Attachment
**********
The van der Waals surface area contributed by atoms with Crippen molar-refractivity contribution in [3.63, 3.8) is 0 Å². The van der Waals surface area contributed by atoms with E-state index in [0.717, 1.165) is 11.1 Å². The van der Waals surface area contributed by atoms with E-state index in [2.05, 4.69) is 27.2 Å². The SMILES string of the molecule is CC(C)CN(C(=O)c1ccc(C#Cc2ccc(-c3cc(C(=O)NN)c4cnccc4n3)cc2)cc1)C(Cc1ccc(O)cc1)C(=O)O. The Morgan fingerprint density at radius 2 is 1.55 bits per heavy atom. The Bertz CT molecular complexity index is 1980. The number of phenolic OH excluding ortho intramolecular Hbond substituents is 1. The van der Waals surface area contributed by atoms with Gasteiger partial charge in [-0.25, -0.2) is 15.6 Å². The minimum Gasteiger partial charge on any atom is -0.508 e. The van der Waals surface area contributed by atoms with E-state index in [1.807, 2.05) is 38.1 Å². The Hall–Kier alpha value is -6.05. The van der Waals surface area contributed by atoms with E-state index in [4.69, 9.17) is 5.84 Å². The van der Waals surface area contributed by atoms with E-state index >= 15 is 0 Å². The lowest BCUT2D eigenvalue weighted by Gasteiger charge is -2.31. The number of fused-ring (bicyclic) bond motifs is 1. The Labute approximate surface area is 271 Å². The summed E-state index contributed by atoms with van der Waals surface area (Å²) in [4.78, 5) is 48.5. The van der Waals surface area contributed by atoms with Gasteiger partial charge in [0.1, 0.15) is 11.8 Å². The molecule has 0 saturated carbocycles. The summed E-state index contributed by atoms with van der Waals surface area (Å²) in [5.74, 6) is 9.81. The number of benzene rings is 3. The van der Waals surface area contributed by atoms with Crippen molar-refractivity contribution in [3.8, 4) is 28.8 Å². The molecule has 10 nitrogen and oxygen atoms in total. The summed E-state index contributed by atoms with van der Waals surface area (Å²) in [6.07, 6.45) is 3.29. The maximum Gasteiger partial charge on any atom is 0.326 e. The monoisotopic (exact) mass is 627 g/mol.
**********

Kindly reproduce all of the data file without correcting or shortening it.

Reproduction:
The van der Waals surface area contributed by atoms with Crippen molar-refractivity contribution in [3.63, 3.8) is 0 Å². The van der Waals surface area contributed by atoms with E-state index in [0.717, 1.165) is 11.1 Å². The van der Waals surface area contributed by atoms with E-state index in [2.05, 4.69) is 27.2 Å². The SMILES string of the molecule is CC(C)CN(C(=O)c1ccc(C#Cc2ccc(-c3cc(C(=O)NN)c4cnccc4n3)cc2)cc1)C(Cc1ccc(O)cc1)C(=O)O. The Morgan fingerprint density at radius 2 is 1.55 bits per heavy atom. The Bertz CT molecular complexity index is 1980. The number of phenolic OH excluding ortho intramolecular Hbond substituents is 1. The van der Waals surface area contributed by atoms with Gasteiger partial charge in [-0.25, -0.2) is 15.6 Å². The minimum Gasteiger partial charge on any atom is -0.508 e. The van der Waals surface area contributed by atoms with E-state index in [1.807, 2.05) is 38.1 Å². The Hall–Kier alpha value is -6.05. The van der Waals surface area contributed by atoms with E-state index in [4.69, 9.17) is 5.84 Å². The van der Waals surface area contributed by atoms with E-state index >= 15 is 0 Å². The lowest BCUT2D eigenvalue weighted by Gasteiger charge is -2.31. The number of fused-ring (bicyclic) bond motifs is 1. The Labute approximate surface area is 271 Å². The summed E-state index contributed by atoms with van der Waals surface area (Å²) in [4.78, 5) is 48.5. The van der Waals surface area contributed by atoms with Gasteiger partial charge in [0.1, 0.15) is 11.8 Å². The molecule has 0 saturated carbocycles. The summed E-state index contributed by atoms with van der Waals surface area (Å²) in [5.74, 6) is 9.81. The number of benzene rings is 3. The van der Waals surface area contributed by atoms with Crippen molar-refractivity contribution in [3.8, 4) is 28.8 Å². The molecule has 10 nitrogen and oxygen atoms in total. The summed E-state index contributed by atoms with van der Waals surface area (Å²) in [6.07, 6.45) is 3.29. The maximum Gasteiger partial charge on any atom is 0.326 e. The monoisotopic (exact) mass is 627 g/mol.